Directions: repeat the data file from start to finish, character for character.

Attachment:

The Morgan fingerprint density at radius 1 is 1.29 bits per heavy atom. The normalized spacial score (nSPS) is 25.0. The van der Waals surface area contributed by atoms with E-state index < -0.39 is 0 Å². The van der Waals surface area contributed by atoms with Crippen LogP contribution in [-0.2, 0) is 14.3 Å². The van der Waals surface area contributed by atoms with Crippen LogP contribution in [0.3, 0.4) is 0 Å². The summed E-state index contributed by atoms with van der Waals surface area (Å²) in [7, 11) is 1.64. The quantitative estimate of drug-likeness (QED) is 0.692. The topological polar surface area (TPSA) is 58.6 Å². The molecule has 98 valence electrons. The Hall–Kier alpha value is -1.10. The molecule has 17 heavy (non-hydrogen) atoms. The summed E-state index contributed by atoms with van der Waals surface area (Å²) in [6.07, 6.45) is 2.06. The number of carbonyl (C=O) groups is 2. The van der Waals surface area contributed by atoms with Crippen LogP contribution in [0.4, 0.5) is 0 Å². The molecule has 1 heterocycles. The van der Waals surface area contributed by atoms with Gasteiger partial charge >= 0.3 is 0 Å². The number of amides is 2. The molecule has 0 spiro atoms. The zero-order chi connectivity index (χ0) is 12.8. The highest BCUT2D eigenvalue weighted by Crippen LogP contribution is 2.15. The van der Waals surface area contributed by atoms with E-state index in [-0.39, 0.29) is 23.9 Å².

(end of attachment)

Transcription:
The Morgan fingerprint density at radius 1 is 1.29 bits per heavy atom. The normalized spacial score (nSPS) is 25.0. The van der Waals surface area contributed by atoms with E-state index < -0.39 is 0 Å². The van der Waals surface area contributed by atoms with Crippen LogP contribution in [-0.2, 0) is 14.3 Å². The van der Waals surface area contributed by atoms with Crippen LogP contribution in [0.3, 0.4) is 0 Å². The summed E-state index contributed by atoms with van der Waals surface area (Å²) in [7, 11) is 1.64. The quantitative estimate of drug-likeness (QED) is 0.692. The topological polar surface area (TPSA) is 58.6 Å². The molecule has 98 valence electrons. The Hall–Kier alpha value is -1.10. The molecule has 17 heavy (non-hydrogen) atoms. The summed E-state index contributed by atoms with van der Waals surface area (Å²) in [6.07, 6.45) is 2.06. The number of carbonyl (C=O) groups is 2. The van der Waals surface area contributed by atoms with Crippen LogP contribution in [0.4, 0.5) is 0 Å². The molecule has 1 heterocycles. The van der Waals surface area contributed by atoms with Gasteiger partial charge >= 0.3 is 0 Å². The number of amides is 2. The molecule has 0 spiro atoms. The zero-order chi connectivity index (χ0) is 12.8. The highest BCUT2D eigenvalue weighted by Crippen LogP contribution is 2.15. The van der Waals surface area contributed by atoms with E-state index in [-0.39, 0.29) is 23.9 Å².